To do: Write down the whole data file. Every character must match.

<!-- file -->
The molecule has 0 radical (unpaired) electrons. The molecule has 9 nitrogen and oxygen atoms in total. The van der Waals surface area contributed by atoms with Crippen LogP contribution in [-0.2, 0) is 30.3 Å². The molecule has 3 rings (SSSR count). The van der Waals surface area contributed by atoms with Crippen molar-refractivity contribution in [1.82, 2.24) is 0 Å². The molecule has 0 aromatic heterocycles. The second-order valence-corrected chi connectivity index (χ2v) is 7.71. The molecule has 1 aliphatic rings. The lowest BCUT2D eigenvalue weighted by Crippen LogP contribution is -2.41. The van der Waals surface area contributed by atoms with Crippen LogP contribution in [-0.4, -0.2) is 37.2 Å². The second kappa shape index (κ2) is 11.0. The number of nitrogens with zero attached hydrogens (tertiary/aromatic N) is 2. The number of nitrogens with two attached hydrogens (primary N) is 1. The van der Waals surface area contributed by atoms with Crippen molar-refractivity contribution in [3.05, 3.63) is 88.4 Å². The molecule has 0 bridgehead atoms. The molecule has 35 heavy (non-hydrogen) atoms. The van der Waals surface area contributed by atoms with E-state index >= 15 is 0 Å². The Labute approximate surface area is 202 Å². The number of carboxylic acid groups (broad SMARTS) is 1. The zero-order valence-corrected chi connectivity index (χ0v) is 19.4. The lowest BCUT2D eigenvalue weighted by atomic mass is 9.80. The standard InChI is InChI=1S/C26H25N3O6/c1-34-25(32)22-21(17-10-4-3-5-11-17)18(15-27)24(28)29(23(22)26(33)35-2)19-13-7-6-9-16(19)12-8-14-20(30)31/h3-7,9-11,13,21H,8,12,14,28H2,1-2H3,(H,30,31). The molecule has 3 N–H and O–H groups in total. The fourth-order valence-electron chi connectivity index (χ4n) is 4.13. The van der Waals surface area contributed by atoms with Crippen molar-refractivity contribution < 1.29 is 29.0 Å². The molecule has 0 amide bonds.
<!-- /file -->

The molecule has 0 radical (unpaired) electrons. The molecule has 9 nitrogen and oxygen atoms in total. The van der Waals surface area contributed by atoms with Crippen LogP contribution in [-0.2, 0) is 30.3 Å². The molecule has 3 rings (SSSR count). The van der Waals surface area contributed by atoms with Crippen molar-refractivity contribution in [1.82, 2.24) is 0 Å². The molecule has 0 aromatic heterocycles. The second-order valence-corrected chi connectivity index (χ2v) is 7.71. The molecule has 1 aliphatic rings. The lowest BCUT2D eigenvalue weighted by Crippen LogP contribution is -2.41. The van der Waals surface area contributed by atoms with Crippen LogP contribution in [-0.4, -0.2) is 37.2 Å². The second kappa shape index (κ2) is 11.0. The number of nitrogens with zero attached hydrogens (tertiary/aromatic N) is 2. The number of nitrogens with two attached hydrogens (primary N) is 1. The van der Waals surface area contributed by atoms with Crippen molar-refractivity contribution in [3.05, 3.63) is 88.4 Å². The molecule has 0 bridgehead atoms. The molecule has 35 heavy (non-hydrogen) atoms. The van der Waals surface area contributed by atoms with E-state index >= 15 is 0 Å². The Labute approximate surface area is 202 Å². The number of carboxylic acid groups (broad SMARTS) is 1. The zero-order valence-corrected chi connectivity index (χ0v) is 19.4. The lowest BCUT2D eigenvalue weighted by atomic mass is 9.80. The standard InChI is InChI=1S/C26H25N3O6/c1-34-25(32)22-21(17-10-4-3-5-11-17)18(15-27)24(28)29(23(22)26(33)35-2)19-13-7-6-9-16(19)12-8-14-20(30)31/h3-7,9-11,13,21H,8,12,14,28H2,1-2H3,(H,30,31). The molecule has 3 N–H and O–H groups in total. The fourth-order valence-electron chi connectivity index (χ4n) is 4.13. The van der Waals surface area contributed by atoms with Crippen molar-refractivity contribution < 1.29 is 29.0 Å². The molecule has 0 amide bonds.